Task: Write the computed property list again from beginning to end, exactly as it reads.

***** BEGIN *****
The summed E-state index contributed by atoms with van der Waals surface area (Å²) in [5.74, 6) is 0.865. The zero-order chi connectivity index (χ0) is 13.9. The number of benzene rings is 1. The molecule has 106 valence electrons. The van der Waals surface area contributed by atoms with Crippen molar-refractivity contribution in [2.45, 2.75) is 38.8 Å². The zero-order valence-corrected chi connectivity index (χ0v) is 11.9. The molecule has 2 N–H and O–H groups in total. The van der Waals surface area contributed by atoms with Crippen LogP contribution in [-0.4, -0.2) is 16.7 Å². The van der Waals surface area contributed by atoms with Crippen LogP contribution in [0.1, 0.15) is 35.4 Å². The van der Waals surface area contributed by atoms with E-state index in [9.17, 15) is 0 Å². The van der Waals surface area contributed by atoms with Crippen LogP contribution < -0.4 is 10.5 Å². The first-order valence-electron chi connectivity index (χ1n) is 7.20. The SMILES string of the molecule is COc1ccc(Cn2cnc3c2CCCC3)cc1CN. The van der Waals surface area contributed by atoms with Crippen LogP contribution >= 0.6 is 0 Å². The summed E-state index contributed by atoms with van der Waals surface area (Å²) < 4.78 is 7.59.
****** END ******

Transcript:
The summed E-state index contributed by atoms with van der Waals surface area (Å²) in [5.74, 6) is 0.865. The zero-order chi connectivity index (χ0) is 13.9. The number of benzene rings is 1. The molecule has 106 valence electrons. The van der Waals surface area contributed by atoms with Crippen molar-refractivity contribution in [2.45, 2.75) is 38.8 Å². The zero-order valence-corrected chi connectivity index (χ0v) is 11.9. The molecule has 2 N–H and O–H groups in total. The van der Waals surface area contributed by atoms with Crippen LogP contribution in [-0.4, -0.2) is 16.7 Å². The van der Waals surface area contributed by atoms with Crippen LogP contribution in [0.1, 0.15) is 35.4 Å². The van der Waals surface area contributed by atoms with E-state index in [9.17, 15) is 0 Å². The van der Waals surface area contributed by atoms with Crippen LogP contribution < -0.4 is 10.5 Å². The first-order valence-electron chi connectivity index (χ1n) is 7.20. The SMILES string of the molecule is COc1ccc(Cn2cnc3c2CCCC3)cc1CN. The van der Waals surface area contributed by atoms with Crippen LogP contribution >= 0.6 is 0 Å². The summed E-state index contributed by atoms with van der Waals surface area (Å²) < 4.78 is 7.59.